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Different antibody and cytokine-mediated responses to Plasmodium falciparum parasite in two sympatric ethnic tribes living in Mali
Stockholm University, Faculty of Science, The Wenner-Gren Institute .
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2005 (English)In: Microbes and infection, ISSN 1286-4579, E-ISSN 1769-714X, Vol. 7, no 1, 110-117 p.Article in journal (Refereed) Published
Abstract [en]

The Fulani are known to be less susceptible to Plasmodium falciparum malaria infections and to have lower parasitaemia despite living under similar malaria transmission intensity compared with other ethnic tribes. The aim of the present study was to examine whether the Fulani were more polarised towards Th2 as reflected by higher numbers of malaria-specific IL-4- and IL-10-producing cells and lower numbers of IFN-γ- and IL-12-producing cells as compared to their neighbour ethnic tribe, the Dogon of Mali. Total IgE and both anti-malaria IgE and IgG antibodies were measured by ELISA and the numbers of IL-4-, IFN-γ-, IL-10- and IL-12-producing cells were enumerated using enzyme-linked ImmunoSpot assay (ELISPOT). Numbers of parasite clones were detected by polymerase chain reaction (PCR). The study was performed outside the transmission period and all individuals included were asymptomatic. The results revealed that the Fulani were less parasitised, had fewer circulating parasite clones in their blood, had significantly higher anti-malaria IgG and IgE antibodies and higher proportions of malaria-specific IL-4- and IFN-γ-producing cells compared to the Dogon. The higher antigen-specific production of IL-4 among the Fulani was statistically significant both before and after adjustment for level of spontaneous cytokine production, while greater IFN-γ production only attained statistical significance after adjustment for spontaneous levels. Taken together, the association of higher anti-malarial IgE and IgG antibodies and increased numbers of specific IL-4- and IFN-γ-producing cells compared to the ethnic sympatric tribe, the Dogon, may assist in explaining the lower susceptibility to malaria observed in the Fulani.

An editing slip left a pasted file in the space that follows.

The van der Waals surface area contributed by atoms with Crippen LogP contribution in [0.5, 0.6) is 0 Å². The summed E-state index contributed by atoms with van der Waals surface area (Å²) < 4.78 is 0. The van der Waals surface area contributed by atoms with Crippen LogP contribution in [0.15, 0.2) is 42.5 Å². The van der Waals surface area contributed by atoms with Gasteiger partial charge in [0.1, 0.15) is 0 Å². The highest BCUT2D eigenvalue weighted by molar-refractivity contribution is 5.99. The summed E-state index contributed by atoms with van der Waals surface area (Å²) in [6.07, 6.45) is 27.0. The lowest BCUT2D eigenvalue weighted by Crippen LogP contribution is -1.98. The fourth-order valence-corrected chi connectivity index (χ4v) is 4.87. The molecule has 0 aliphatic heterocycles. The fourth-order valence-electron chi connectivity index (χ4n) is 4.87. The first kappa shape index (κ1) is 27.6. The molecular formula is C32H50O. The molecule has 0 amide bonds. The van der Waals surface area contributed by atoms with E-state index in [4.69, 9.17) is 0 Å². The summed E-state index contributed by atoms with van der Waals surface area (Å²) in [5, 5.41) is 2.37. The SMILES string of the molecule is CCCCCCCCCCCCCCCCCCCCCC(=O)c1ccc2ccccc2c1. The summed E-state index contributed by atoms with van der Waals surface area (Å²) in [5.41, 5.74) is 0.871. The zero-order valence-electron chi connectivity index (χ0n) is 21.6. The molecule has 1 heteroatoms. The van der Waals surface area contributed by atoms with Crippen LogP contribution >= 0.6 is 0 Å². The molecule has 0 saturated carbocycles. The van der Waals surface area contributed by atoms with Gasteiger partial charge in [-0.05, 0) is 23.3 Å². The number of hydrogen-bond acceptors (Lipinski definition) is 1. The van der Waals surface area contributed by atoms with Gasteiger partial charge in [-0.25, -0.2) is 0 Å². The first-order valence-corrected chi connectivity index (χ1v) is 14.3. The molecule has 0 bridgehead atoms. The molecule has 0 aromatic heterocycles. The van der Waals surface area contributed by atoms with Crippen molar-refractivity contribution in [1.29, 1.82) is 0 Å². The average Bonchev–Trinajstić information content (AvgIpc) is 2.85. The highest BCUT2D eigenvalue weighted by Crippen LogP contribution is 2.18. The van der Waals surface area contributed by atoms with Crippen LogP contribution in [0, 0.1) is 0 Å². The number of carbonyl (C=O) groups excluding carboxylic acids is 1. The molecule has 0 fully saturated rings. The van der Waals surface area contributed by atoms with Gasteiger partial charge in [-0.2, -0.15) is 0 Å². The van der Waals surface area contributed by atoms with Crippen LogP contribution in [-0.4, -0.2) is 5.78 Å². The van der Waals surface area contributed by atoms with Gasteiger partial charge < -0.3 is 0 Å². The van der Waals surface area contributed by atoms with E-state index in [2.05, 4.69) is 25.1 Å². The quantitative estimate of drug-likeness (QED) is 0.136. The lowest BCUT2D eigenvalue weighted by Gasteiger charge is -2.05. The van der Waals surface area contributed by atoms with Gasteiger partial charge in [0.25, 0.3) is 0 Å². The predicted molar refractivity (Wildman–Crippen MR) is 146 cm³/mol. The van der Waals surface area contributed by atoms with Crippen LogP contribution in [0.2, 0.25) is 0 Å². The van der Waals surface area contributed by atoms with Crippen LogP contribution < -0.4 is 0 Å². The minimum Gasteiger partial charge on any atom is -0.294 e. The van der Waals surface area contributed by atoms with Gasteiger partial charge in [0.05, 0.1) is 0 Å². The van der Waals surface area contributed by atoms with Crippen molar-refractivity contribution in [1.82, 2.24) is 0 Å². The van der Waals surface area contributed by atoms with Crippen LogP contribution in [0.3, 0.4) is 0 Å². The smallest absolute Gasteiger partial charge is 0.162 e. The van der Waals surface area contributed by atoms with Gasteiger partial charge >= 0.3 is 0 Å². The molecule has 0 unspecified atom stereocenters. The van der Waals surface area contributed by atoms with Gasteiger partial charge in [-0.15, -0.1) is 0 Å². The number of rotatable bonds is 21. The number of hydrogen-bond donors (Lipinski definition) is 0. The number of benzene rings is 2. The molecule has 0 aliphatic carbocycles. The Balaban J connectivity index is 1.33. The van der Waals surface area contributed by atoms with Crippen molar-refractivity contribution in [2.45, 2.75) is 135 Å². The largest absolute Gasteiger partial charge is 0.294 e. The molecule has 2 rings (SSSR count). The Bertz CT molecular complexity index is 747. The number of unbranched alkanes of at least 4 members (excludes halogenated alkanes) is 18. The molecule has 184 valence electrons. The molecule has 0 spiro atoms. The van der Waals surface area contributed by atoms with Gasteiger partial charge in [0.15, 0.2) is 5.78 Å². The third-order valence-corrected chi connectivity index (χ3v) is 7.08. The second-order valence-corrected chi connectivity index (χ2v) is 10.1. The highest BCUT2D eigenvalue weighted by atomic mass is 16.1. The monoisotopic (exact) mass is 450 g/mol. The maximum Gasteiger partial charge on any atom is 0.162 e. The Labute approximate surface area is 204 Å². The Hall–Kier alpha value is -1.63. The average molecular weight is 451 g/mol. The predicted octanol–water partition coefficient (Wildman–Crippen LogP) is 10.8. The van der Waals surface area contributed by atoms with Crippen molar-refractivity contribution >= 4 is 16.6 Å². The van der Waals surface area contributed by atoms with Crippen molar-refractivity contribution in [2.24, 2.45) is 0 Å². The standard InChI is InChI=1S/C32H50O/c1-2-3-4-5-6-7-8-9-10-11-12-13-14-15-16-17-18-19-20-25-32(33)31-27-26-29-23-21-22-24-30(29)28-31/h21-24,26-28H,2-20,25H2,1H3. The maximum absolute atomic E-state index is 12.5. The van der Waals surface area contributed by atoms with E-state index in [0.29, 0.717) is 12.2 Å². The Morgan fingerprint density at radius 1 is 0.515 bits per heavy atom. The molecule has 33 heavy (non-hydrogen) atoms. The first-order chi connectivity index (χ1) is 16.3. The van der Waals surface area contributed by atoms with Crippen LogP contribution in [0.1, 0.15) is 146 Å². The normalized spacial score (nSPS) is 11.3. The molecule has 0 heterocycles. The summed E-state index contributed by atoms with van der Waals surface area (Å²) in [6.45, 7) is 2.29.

Place, publisher, year, edition, pages
Elsevier SAS , 2005. Vol. 7, no 1, 110-117 p.
Keyword [en]